Keeping Your Kids Safe While Surfing the Net

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Keeping Your Kids Safe While Surfing the Net

Posted By MyGuy || 6-Oct-2010

The popularity of social networking continues to grow among kids. Social networking sites can provide a secure way for kids to connect with each other, but they can also be exploited for any number of reasons, good and bad. It is recommended that parents be diligent and take steps to keep their kids safe online.

Kids of all ages are getting into social networking. Facebook and MySpace require all users to be at least 13 years old, some sites are geared for children even younger.

Here are some tips for parents who want to help keep their kids safe online:
Use content filtering software - Websense, Cyperpatrol or Netnanny , to name a few can protect your child from inappropriate content, maintain a log of where they have been or require your password based permission to continue on to a specific website. It can also save a lot of money by cutting down on malicious software that can be harmful to your computer.

Explain the Difference in Sharing and Oversharing - While social networking is about sharing photos, thoughts and experiences, explain to your kids that they should never share personal information such as phone numbers, address, bank account numbers, passwords or their Social Security numbers. Also, talk about what constitutes inappropriate photos or language and stress the fact that-while you may be able to delete them-you can never fully take them back.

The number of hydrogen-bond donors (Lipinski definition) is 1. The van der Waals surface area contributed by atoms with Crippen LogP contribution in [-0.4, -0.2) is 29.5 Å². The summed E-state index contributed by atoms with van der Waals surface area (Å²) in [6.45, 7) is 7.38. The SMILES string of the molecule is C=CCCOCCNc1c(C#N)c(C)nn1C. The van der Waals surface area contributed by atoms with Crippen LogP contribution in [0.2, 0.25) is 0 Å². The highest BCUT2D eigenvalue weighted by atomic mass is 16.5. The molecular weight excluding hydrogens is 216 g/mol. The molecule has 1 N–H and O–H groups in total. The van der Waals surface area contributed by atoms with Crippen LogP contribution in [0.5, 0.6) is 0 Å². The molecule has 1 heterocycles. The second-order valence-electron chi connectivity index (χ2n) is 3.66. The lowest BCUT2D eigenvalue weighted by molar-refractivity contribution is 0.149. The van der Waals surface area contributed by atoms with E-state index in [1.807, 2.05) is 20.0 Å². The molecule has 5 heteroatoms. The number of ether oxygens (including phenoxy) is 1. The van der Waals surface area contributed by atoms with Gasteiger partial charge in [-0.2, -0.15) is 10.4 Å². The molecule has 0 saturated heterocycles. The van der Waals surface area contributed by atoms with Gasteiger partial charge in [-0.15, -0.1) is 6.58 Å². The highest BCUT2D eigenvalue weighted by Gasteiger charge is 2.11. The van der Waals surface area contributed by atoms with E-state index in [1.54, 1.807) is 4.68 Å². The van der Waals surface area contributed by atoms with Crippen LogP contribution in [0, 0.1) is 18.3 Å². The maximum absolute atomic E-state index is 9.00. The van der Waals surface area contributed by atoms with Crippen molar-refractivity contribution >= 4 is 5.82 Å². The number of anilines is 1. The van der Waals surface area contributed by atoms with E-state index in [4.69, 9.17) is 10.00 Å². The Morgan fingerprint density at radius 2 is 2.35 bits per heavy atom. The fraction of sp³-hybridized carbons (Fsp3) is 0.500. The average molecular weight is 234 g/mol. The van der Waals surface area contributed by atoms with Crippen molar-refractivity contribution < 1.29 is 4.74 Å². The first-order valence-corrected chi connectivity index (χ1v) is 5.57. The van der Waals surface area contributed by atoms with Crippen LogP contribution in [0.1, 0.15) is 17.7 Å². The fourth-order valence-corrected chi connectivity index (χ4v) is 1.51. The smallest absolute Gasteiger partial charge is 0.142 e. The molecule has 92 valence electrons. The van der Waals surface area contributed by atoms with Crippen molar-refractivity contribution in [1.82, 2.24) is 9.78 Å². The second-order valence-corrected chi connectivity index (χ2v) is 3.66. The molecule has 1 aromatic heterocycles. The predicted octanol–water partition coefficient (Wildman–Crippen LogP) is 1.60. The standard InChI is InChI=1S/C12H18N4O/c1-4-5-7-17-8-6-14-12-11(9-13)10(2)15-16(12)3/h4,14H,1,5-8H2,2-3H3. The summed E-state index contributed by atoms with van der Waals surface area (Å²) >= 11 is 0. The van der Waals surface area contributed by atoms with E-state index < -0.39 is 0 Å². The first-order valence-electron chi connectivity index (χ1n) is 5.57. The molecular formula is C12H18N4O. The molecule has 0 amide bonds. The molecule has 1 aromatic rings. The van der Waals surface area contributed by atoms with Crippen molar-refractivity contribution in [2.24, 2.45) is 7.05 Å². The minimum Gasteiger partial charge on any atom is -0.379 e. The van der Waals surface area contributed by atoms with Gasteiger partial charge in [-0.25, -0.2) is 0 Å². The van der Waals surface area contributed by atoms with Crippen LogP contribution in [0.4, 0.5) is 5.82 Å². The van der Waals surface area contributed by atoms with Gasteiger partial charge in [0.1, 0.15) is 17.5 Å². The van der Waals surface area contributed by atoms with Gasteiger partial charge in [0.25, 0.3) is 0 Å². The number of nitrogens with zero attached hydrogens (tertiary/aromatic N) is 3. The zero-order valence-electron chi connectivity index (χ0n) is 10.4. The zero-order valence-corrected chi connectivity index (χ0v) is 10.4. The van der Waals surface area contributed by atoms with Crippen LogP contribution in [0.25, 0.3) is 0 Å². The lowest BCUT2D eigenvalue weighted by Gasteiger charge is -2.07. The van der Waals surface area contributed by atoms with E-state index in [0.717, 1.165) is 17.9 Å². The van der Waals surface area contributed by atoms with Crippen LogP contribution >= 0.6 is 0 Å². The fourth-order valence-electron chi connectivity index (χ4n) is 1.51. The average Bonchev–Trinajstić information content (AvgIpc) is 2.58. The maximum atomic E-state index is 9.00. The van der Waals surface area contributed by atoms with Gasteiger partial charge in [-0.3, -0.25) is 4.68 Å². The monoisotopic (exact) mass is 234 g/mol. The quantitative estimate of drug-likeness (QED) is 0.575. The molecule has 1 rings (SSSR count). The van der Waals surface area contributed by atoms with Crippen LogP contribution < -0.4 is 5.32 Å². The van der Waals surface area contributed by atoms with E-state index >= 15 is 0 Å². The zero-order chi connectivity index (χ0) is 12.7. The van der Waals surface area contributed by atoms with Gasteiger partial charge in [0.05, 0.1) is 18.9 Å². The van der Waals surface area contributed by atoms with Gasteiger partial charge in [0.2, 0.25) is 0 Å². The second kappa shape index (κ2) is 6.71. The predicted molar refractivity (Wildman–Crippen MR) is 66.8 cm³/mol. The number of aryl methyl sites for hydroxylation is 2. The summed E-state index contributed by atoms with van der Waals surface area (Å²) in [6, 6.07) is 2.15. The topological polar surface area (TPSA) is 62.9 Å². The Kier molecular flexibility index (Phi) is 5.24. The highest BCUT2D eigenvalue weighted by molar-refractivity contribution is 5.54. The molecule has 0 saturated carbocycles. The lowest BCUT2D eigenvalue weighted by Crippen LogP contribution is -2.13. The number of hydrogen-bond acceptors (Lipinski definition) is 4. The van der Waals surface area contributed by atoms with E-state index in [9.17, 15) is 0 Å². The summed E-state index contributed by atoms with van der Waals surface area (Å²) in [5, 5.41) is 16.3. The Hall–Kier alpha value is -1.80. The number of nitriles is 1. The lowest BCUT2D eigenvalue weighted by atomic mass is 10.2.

"Never talk to strangers" applies online too - One of the first rules we teach our kids is to never talk to strangers; remind them that the rule holds true when online. Even though chatting with a stranger online can seem harmless, the relationship can evolve and grow until the stranger has earned your child's trust-and can then exploit it.

Set privacy settings - Social networking sites let users determine who they want to share information with. Talk to your child about restricting access to his or her profile to only friends or users in safe networks such as their school, clubs or church groups.
Talk to your kids - Let your kids know that you are always ready to talk if they are ever threatened, bullied or feel uncomfortable about an experience they had online.

Surf safely with them – If you haven't already, set up your own account in the same social networks. This will help you better understand what social networking is all about. You can also then "Friend" your child and keep an unobtrusive eye on what they are doing.
Federal law requires sites collecting identifying information from children under 13 to get a parent's consent first. Report concerns about data collection from children under 13 to the Children's Advertising Review Unit of the Council of Better Business Bureaus at

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